- A toddler caught a rare, potentially deadly, tick-borne virus, and now one side of his body is limp.
- Two weeks after a tick bite, he was hospitalized with a headache and fevers of over 104 degrees.
- The boy was diagnosed with Powassan virus disease, and treated with an unproven antibody treatment.
A toddler in Pennsylvania caught a rare, tick-borne virus while swimming in a neighbor’s pool, and is now limp on the left side of his body, according to news reports.
Jonny Simoson, 3, was in good health when his mom, Jamie, spotted a live tick lodged in his right shoulder, she told the New York Post. Simonson told the Post that she easily removed the tick with a pair of tweezers within 15 minutes, leaving a “tiny red bump.”
However, two weeks later he started complaining of headaches, became unusually drowsy, and had fevers of over 103 degrees, Simoson said, per the New York Post.
After two visits to a pediatrician, Simoson took Jonny to the emergency room. The next 12 days were a blur of MRI and CAT scans, a spinal tap, antibiotics and antivirals, as doctors investigated the cause of his symptoms, first in a general ward then in pediatric intensive care. Eventually, after ruling out other causes doctors diagnosed him with meningoencephalitis caused by the Powassan virus, Simoson wrote in a blog post.
“It was so frustrating searching for an answer. We were terrified that we might not be coming home with our child,” Simoson said, per the New York Post.
Powassan virus, spread by deer ticks, is rare
People catch the Powassan virus from infected blacklegged ticks, also known as deer ticks. It is typically diagnosed by testing spinal fluid.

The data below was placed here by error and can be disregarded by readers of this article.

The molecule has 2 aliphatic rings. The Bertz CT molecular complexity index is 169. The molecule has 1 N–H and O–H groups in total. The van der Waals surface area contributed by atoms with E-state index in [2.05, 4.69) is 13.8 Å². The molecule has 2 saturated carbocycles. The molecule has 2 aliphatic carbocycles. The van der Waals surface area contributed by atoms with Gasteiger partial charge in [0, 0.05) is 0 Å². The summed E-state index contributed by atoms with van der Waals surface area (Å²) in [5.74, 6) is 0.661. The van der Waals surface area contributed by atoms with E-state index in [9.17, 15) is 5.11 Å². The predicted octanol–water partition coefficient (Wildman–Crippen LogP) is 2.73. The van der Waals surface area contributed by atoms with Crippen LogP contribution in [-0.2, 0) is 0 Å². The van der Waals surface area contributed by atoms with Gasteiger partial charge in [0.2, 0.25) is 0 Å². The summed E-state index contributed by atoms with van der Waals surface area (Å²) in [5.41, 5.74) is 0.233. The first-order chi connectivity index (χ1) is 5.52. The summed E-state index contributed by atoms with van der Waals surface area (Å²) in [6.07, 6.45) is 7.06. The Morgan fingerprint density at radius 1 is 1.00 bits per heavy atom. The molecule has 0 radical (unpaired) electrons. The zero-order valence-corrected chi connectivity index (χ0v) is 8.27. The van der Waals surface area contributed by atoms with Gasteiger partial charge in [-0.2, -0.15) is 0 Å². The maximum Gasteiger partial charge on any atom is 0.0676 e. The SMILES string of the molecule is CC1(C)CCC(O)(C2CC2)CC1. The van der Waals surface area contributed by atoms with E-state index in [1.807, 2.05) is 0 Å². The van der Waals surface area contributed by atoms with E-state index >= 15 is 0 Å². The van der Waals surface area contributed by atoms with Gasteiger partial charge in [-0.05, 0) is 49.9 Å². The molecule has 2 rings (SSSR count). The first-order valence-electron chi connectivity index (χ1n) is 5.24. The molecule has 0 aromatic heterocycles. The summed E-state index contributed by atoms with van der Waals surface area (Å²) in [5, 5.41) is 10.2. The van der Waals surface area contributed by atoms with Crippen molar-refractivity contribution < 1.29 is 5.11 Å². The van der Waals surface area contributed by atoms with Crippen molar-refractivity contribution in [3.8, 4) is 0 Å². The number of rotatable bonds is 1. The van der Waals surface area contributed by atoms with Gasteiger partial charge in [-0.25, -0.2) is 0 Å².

Data suggests between six and 39 cases are reported to the CDC each year, mostly in northeastern states and the Great Lakes region in the late spring, early summer and mid-fall when deer ticks are most active.
Most people don’t get any symptoms, but the virus can cause confusion, loss of coordination, difficulty speaking, and seizures if it infects the brain or its membranes.
Around 1 in 10 people that get severe illness from Powassan virus disease die, and about half that survive are left with long-term loss of muscle and strength, according to the Centers for Disease Control and Prevention.
Meningoencephalitis, Jonny’s diagnosis, is a serious condition when the brain, and the thin tissues surrounding it, get inflamed.
Jonny received an antibody treatment
There are no proven medications for Powassan virus disease, so most people with severe disease are treated in hospital with supportive measures, including fluids through a drip into the vein and oxygen.
However, Jonny was treated with five doses of disease-fighting antibodies from blood donors, a treatment called intravenous immunoglobulin (IVIG), which has been used to treat lupus and children with heart conditions.
Dr. Swathi Gowtham, a pediatric infectious disease specialist in Danville, Pennsylvania who was involved in the case, told CBS Philly that Jonny responded “very well” to the treatment he was given.
“Whether it is due to IVIG, I cannot really say, more studies need to be done” on the use of IVIG for Powassan virus, she said.
Jonny was discharged home after 12 days, but he was limp on one side of his body and needed physical rehab and speech therapy. According to the New York Post, his parents had to teach him how to eat and drink again.
“Jonny was still not walking, and his balance was poor,” Simoson wrote. “We knew we had a ton of work to do but were up for the challenge,” she said.
“We’re really confident that the progress that he has made will just continue,” Simoson told CBS Philly.
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